How to use this website
This website is both an online companion to the physical "Omaha in the Anthropocene" exhibit on display at The Durham Museum beginning in March 2018, as well as a platform to store, present, and explore the expanded project. Although the site currently features work from the Fall 2017 course, the site will be continually updated with material from future classes. You can explore student research in a number of ways. "Browse Exhibits" categorizes the research by semester. Using this tab, you can browse the "object map" which shows locations in Omaha associated with each object. Choosing exhibits is the best way to explore the complete project, including information about The Durham Museum partnership, student lectures, information about the student researchers, and introduction to the idea of the Anthropocene concept itself. It also links to The Durham objects directly.
"Browse Collections" breaks down student research by larger categories including "Taming the Landscape," "Conquering Time and Space," "Consumer Revolutions," and "Living in a World of Our Own Making." These broad categories take you through the Anthropocene in a roughly chronological order, but more importantly, they establish thematic links between objects of widely varying origins.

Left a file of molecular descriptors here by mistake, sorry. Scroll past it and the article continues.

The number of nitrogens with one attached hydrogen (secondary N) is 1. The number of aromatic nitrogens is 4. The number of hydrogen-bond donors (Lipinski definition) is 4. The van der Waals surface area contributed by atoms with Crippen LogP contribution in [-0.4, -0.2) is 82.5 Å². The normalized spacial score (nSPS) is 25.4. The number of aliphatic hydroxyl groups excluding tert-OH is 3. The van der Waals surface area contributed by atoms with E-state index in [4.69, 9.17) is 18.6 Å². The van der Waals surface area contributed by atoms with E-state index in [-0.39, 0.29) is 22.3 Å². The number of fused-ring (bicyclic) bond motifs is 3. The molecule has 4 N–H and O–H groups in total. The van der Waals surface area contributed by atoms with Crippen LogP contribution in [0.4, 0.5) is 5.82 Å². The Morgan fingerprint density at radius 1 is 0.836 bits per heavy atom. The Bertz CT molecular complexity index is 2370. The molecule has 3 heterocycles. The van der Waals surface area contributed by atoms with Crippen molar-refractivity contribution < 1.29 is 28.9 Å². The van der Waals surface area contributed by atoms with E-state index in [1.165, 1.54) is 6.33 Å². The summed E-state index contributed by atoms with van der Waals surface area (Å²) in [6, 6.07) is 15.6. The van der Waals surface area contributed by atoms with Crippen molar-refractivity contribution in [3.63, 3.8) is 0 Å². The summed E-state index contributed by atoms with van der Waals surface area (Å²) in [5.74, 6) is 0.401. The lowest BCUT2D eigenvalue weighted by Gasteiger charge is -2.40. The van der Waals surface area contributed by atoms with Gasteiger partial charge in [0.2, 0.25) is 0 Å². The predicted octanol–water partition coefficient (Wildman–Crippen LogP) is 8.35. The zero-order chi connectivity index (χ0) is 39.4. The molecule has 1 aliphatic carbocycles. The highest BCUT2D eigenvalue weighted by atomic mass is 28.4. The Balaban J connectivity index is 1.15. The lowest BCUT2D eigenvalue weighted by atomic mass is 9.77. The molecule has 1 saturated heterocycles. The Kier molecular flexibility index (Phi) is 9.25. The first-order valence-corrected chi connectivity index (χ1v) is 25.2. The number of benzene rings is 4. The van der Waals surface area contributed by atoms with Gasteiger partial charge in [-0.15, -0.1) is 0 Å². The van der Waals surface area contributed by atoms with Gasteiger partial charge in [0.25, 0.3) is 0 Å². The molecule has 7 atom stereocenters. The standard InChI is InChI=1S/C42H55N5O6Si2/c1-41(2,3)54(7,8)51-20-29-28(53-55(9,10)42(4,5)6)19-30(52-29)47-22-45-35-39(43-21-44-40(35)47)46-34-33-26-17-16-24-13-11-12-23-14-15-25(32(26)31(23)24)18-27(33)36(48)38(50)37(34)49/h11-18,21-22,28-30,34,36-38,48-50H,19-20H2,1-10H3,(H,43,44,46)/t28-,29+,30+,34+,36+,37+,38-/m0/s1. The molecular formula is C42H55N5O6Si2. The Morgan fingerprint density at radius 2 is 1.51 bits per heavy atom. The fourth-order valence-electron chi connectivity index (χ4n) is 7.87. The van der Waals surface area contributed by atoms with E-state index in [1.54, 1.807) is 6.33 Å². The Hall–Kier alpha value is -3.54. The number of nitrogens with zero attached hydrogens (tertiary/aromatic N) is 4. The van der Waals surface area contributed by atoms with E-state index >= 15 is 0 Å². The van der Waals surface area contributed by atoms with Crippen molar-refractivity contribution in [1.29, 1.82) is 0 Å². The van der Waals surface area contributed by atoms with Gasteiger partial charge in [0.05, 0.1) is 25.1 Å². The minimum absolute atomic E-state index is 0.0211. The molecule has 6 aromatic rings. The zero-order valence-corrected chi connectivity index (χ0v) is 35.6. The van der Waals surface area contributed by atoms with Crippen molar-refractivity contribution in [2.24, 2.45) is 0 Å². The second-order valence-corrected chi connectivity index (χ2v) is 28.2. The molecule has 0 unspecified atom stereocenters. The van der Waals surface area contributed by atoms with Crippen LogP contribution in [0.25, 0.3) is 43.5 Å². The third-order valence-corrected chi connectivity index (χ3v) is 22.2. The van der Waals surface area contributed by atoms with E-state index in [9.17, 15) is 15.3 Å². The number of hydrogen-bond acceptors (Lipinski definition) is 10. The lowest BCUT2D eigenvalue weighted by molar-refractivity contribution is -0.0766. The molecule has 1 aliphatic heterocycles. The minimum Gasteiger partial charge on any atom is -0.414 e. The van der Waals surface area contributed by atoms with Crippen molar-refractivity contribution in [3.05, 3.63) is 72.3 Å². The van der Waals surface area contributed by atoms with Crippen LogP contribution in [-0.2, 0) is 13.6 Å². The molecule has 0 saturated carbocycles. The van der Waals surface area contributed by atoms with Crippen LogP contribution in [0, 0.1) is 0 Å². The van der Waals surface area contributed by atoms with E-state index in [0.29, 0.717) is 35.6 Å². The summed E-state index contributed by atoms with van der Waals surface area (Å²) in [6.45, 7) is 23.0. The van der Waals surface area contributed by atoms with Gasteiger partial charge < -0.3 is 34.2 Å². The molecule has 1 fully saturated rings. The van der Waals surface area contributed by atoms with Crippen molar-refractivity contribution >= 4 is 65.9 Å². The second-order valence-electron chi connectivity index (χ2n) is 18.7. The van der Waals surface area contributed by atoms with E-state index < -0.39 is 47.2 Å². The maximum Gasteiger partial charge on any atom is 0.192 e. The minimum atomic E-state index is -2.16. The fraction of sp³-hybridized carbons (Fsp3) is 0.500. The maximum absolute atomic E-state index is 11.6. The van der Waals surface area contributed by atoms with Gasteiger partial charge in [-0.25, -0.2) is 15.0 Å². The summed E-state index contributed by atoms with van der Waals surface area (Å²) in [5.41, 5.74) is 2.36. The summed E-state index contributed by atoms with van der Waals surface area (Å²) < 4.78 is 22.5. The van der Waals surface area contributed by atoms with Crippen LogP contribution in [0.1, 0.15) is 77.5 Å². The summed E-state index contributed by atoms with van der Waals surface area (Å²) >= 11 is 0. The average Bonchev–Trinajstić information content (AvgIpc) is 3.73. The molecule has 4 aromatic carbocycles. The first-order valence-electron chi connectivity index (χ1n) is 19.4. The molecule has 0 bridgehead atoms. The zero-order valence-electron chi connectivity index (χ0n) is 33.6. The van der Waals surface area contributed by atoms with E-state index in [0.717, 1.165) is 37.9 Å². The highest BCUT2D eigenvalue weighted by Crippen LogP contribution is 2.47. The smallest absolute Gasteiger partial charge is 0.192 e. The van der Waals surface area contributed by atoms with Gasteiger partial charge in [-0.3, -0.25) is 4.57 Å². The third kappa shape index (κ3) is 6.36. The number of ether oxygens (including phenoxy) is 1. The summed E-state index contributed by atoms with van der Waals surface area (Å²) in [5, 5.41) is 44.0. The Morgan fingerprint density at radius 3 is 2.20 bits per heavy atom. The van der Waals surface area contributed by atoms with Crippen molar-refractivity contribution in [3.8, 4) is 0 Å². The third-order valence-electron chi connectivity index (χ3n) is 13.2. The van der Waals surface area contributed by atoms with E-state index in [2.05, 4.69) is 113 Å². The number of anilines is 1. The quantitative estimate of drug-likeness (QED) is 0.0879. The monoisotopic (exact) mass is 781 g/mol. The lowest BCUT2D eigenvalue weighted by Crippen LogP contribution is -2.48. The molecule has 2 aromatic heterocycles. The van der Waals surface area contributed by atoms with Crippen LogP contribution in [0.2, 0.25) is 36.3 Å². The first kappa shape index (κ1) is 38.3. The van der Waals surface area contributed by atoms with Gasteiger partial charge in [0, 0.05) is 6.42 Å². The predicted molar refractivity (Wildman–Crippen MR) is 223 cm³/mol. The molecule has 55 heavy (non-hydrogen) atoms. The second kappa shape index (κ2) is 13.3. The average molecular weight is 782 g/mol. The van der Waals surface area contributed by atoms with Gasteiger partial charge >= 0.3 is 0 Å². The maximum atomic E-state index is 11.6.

The "Timeline" feature places the project objects along a timeline. This is helpful because although the collections are roughly chronological, many objects (such as the single wheel hoe) do not easily fit into a single time period. Although the hoe itself was likely produced in the early 20th century, the students linked it to agricultural transitions that span centuries. Likewise, the "lithic tools" represent a transition from hunting/foraging/gathering to settled agriculture that spanned millenia (and in some places never took place). The timeline features places these objects on a timeline, but also includes timebar that shows the duration of this transition.
The "credits" page acknowledges the many organizations that contributed time, funding, and resources to this project.
The final two pages link the viewer back to Creighton University's History Department webpage and the Environmental Science program. "Omaha in the Anthropocene" is cross-listed to both and the students received substantial support from associated faculty. Students come from both programs (and many others as well, see the student researchers page for more information).